For those who couldn't get a seat inside the book, The Cosmo's "Hoops and Hops" viewing party inside The Chelsea was an ideal second option. The 40,000 square-foot theater that played host to Bruno Mars on New Year's Eve and numerous UFC events has been transformed into gigantic sportsbook for the first three days of March Madness. My $150 ducat gained me entrance into theater and once inside it was open bar.
On the ground floor the thirsty crowd was raucous as it swarmed the huge circular bar that had nearly 10 bartenders serving drinks at once. Signature cocktails for the day included an "Alley Oop" (Stoli Blueberry Vodka, Blue Pom Juice and Tropical Red Bull), "On the Rebound" (Stoli Vodka, cucumber dill, sriracha and Bloody Mary mix) and "Jump Ball" (Jack Daniel's Honey, lemon, ginger and tea). There were also buckets of Red Bull available for $30 and from the looks of the crowd my guess was this was a popular choice. The slow and lazy Friday morning I witnessed outside on the Strip a few hours ago was nowhere to be found here at The Cosmo.
While taking in the games, guests were also playing pool, shuffleboard and blackjack. On the far left side of the room there was a basketball court set up, where later in the evening I watched about 30 guys play the longest and perhaps most entertaining game of "Knockout" that I have ever witnessed.
Upstairs in the balcony, the sight lines for the games were even better than down below. In addition to the TVs on the main wall, you could also view more games on the "scoreboard-style" video screen hanging from the ceiling. The combination of my mobile sports apps and cocktail servers wearing black-and-white striped referee jerseys made it easy for me to sit in one place for hours.
In other words, this was a true sports bettor's paradise. The atmosphere was unlike anything I have ever experienced in a sportsbook and it derailed my plans to hit up several other parties that day. I had found a home for Friday. There was no reason to leave.
Eventually, my body was requesting fresh air, so I made my way across the street to the new Budweiser Beer Park at Paris Las Vegas. The new roof-top bar venue that overlooks the Strip was packed and while it didn't seem like a die-hard basketball crowd, the Middle Tennessee State upset of Michigan State put the place into a frenzy. You could hear brackets busting everywhere.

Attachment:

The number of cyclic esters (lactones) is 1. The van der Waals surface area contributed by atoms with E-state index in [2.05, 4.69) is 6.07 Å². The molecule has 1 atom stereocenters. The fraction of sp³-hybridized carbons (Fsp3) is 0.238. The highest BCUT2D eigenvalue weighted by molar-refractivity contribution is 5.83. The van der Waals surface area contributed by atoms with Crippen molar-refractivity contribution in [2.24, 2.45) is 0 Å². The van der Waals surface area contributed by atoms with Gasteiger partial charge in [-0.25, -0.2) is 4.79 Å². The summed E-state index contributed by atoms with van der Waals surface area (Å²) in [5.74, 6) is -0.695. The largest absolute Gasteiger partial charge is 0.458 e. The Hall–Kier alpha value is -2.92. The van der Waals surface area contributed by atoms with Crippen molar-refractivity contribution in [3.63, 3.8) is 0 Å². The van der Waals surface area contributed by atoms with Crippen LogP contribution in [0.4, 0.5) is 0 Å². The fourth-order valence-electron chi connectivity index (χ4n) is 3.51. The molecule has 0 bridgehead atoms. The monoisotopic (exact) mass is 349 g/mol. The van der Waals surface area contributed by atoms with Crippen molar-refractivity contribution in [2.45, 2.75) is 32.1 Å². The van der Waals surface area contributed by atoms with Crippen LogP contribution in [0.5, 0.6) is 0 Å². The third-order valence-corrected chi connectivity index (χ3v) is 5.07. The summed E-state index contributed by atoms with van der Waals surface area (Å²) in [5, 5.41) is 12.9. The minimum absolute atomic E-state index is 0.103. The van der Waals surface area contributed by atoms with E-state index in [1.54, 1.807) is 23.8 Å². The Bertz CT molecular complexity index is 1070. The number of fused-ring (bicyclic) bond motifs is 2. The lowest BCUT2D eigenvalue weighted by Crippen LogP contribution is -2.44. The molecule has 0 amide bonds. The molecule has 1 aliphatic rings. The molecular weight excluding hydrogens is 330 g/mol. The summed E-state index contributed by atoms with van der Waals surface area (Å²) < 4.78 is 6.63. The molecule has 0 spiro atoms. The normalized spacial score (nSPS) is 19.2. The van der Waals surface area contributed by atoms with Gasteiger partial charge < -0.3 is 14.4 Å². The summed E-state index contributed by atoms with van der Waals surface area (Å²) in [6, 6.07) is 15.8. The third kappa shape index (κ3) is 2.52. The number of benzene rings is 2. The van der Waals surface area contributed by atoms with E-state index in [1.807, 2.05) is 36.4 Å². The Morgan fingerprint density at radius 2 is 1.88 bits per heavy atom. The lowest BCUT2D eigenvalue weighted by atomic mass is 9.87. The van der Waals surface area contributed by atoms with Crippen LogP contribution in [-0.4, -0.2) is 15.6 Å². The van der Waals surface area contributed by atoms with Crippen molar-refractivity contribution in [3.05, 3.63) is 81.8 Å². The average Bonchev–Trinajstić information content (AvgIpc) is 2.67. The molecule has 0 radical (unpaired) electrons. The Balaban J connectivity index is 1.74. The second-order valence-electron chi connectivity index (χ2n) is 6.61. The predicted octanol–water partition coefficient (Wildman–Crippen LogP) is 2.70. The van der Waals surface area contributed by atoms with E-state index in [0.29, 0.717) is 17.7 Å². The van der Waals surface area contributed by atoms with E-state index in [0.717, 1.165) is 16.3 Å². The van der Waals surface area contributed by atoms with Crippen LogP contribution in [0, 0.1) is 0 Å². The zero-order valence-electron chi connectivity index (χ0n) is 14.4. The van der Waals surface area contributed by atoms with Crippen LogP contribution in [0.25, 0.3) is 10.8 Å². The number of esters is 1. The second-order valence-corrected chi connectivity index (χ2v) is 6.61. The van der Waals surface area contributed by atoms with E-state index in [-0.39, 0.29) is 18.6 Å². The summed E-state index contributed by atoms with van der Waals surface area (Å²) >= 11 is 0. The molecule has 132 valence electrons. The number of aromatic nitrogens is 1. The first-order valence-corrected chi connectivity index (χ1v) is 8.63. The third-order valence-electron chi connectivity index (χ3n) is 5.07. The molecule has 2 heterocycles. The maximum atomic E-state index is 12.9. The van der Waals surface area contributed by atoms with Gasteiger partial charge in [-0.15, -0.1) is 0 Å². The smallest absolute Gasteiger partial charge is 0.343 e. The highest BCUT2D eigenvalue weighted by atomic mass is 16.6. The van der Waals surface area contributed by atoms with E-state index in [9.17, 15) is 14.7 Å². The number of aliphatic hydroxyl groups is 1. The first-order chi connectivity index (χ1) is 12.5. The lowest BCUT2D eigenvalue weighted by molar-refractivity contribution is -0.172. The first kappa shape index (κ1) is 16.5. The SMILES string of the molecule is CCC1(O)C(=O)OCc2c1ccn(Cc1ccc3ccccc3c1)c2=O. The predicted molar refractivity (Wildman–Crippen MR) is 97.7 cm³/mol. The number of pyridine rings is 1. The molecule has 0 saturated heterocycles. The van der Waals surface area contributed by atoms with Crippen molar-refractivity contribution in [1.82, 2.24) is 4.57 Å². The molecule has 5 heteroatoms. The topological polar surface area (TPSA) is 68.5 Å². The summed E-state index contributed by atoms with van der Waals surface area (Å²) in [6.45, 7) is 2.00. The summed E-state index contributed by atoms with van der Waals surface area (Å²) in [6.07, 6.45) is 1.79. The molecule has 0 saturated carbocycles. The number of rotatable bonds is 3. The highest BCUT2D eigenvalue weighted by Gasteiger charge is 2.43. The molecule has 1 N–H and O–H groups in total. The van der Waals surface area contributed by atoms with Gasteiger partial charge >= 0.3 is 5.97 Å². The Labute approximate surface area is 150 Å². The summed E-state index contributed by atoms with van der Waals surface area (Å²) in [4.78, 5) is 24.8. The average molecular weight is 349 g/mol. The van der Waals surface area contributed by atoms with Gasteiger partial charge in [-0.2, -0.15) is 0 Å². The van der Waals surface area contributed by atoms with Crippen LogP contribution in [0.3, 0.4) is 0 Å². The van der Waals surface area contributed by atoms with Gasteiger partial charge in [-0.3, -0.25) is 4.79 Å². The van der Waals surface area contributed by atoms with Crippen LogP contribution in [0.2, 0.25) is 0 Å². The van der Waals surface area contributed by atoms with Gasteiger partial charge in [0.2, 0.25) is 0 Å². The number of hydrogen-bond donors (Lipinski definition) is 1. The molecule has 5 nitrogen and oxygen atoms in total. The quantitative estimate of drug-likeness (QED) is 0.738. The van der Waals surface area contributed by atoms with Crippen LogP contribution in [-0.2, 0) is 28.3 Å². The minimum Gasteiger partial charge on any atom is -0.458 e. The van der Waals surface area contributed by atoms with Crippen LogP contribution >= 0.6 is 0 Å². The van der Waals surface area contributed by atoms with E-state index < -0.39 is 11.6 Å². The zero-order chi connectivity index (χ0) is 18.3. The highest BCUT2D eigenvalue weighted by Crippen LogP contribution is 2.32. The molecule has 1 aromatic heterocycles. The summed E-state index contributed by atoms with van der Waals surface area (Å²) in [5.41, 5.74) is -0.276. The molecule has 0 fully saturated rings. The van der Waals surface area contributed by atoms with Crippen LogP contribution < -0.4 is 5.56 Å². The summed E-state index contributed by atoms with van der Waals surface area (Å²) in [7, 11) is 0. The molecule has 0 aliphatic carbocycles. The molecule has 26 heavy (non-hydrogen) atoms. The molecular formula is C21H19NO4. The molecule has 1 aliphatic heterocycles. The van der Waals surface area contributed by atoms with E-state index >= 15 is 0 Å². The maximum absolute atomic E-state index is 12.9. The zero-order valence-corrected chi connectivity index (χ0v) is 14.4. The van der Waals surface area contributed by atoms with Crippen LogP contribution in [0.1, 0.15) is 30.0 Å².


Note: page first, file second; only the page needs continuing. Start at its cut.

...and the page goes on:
Next door, the energy was bursting at the seams inside the sportsbook at Planet Hollywood Resort & Casino. This is one of the smaller books on The Strip, but the atmosphere was electric. A large group of guys wearing South Dakota State jerseys were cheering on their team with the hopes of seeing another upset. Most of them told me they "bet the house" on their hometown Jackrabbits, plus nine points over Maryland. When I got back to my seat at The Cosmo and saw South Dakota State lose, but easily cover the spread in a 79-74 loss, I regretted not hanging around to see that group's reaction.
Meanwhile, time was ticking on my March Madness experience. The final games of the day were tipping off and I was staring at an 11 p.m. red-eye flight back home to Boston. I found a seat in the front row of the ground level of The Chelsea and locked myself into the last three games on the board.
On my way to the airport, I had to make a stop at The Palms to withdraw funds from my new mobile app account. The book was half full as the last games of the day went final and when I got the counter the same gentleman that helped me open the account on Wednesday night was there to greet me, as if he hadn’t moved in two days.
"Did you survive?" I asked him.
"Oh yeah, it was even crazier than we expected," he said with a look of exhaustion. "Every year this thing just gets bigger and bigger. But it was fun. Crazy, but fun."
My sentiments exactly. March Madness in Las Vegas has been checked off my bucket list. Mission accomplished.